Delegate

Here are a few invisible tasks that I have been able to delegate to my girls recently:

  • Picking out their own clothes. Finally they are old enough to dress themselves! I just tell them to pick out _____ and they choose their clothes and put them on. (Occasionally, I do have to veto outfits if we are going out in public, otherwise I ignore it.)
  • Making their beds and straightening their rooms. I do not expect anything close to perfection, but moving into a “supervisor” role allows me to focus on getting myself ready for the day.
  • Helping around the house. My mom was a big believer in making children responsible for themselves at an early age. I’ve followed in her footsteps in teaching my girls independence. With coaching, they help set the table and clear it afterwards, straighten up around the house, etc. I do this by having them do the chore right along with me until they can do it all by themselves. I very rarely do any housework without a “helper” of some sort. Right now I am training them to fold laundry (think of how much time I could save if they could fold all the laundry!). We practice sorting and matching by finding all the socks and pairing them up, while I focus on folding the rest of the clothes. Soon, I’ll start them on folding the towels and wash cloths as well! (Can-not-wait!)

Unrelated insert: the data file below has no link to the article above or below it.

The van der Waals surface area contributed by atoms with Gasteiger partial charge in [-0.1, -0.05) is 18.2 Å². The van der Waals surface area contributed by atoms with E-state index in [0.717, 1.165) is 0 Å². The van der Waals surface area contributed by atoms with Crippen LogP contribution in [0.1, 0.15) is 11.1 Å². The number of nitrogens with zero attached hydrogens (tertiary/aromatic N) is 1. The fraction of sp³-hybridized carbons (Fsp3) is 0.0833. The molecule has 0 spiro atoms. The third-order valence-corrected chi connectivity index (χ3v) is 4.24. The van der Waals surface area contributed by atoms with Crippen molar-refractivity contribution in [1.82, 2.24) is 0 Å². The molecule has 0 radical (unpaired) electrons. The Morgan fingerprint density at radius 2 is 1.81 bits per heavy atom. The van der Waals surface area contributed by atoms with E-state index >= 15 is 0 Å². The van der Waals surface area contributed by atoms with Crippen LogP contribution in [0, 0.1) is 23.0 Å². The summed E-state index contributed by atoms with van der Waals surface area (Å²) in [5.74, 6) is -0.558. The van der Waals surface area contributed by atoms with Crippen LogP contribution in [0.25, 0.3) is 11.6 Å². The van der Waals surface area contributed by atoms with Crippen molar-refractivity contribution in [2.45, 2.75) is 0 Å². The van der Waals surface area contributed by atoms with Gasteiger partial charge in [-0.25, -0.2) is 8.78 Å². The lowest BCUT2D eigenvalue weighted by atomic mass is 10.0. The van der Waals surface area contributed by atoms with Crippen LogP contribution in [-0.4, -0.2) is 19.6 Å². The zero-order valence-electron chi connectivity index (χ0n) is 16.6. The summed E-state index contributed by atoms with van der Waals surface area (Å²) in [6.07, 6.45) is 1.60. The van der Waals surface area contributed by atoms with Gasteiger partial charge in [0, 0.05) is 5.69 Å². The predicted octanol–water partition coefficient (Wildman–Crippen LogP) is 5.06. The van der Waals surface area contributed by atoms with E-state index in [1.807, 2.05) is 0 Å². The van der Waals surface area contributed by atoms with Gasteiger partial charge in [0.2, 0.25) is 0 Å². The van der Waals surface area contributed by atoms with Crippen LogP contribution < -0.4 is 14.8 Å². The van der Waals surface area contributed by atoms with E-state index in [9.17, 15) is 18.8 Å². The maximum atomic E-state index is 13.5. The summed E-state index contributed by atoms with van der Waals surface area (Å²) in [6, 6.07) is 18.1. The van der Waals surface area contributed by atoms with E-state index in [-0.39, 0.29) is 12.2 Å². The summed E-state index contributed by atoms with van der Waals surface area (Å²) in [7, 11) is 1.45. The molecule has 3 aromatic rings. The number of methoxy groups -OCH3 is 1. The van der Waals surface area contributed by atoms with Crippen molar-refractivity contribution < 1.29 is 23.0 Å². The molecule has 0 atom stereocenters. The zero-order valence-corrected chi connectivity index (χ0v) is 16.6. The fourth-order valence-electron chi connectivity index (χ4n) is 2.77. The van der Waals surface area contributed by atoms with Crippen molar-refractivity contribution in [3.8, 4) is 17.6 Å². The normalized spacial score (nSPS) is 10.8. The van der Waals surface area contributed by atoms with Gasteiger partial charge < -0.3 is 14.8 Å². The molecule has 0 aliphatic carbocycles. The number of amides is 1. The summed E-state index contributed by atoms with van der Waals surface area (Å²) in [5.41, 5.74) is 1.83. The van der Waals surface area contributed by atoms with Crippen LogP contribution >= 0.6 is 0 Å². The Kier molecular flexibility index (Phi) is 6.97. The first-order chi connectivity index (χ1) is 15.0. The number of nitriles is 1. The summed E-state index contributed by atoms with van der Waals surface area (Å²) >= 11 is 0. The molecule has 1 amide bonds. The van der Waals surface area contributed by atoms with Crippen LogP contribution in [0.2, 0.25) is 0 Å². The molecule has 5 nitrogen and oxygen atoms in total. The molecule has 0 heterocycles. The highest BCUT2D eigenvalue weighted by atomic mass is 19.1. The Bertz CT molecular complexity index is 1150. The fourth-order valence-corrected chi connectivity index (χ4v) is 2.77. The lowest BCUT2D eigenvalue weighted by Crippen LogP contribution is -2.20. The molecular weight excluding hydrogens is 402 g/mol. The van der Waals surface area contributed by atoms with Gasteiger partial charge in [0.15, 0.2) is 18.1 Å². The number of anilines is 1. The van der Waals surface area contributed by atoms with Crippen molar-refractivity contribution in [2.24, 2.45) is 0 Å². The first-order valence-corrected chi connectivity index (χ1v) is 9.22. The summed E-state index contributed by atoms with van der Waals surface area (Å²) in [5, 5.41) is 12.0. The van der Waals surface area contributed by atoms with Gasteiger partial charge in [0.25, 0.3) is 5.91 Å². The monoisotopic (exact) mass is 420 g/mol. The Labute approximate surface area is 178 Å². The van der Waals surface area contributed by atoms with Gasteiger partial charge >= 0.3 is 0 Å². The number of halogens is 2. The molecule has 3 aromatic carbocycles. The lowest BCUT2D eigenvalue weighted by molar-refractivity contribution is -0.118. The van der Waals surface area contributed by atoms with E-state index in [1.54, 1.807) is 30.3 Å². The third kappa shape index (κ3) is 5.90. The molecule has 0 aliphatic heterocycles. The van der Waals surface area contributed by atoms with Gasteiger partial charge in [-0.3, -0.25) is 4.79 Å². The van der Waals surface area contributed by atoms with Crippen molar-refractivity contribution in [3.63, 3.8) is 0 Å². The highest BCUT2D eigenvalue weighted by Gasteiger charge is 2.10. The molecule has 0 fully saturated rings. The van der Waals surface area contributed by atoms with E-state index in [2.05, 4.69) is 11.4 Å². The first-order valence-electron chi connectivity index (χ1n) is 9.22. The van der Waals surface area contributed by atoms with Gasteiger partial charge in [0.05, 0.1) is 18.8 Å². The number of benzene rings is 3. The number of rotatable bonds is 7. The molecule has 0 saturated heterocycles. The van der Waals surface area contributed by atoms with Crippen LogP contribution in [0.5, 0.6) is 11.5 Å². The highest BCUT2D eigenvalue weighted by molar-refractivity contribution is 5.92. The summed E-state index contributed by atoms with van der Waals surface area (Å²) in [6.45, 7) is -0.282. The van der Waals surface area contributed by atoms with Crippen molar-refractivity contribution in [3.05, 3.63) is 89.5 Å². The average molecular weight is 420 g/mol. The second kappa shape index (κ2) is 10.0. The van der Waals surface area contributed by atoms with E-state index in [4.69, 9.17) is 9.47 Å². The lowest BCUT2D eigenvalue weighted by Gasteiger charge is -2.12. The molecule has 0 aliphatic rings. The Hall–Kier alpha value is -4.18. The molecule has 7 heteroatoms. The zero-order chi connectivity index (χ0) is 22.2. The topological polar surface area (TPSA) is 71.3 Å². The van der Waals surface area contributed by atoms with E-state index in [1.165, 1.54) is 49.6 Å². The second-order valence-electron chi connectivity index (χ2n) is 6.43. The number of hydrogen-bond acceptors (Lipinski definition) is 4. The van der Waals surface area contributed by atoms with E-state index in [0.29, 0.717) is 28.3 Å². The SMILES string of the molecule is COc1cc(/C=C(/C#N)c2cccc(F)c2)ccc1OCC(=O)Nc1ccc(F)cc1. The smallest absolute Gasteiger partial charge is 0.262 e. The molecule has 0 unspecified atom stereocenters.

My husband has been more than willing to pitch in too, and often he will get emails from me at work, “pick up this,” or “call insurance about that.” We’ve split some of the managing household paperwork/administration by what suits us best and he’s taken a fair share of the load, which is extremely helpful. He often takes over dealing with anything insurance or auto repair related, while I cover dealing with doctors or school work. It works for us.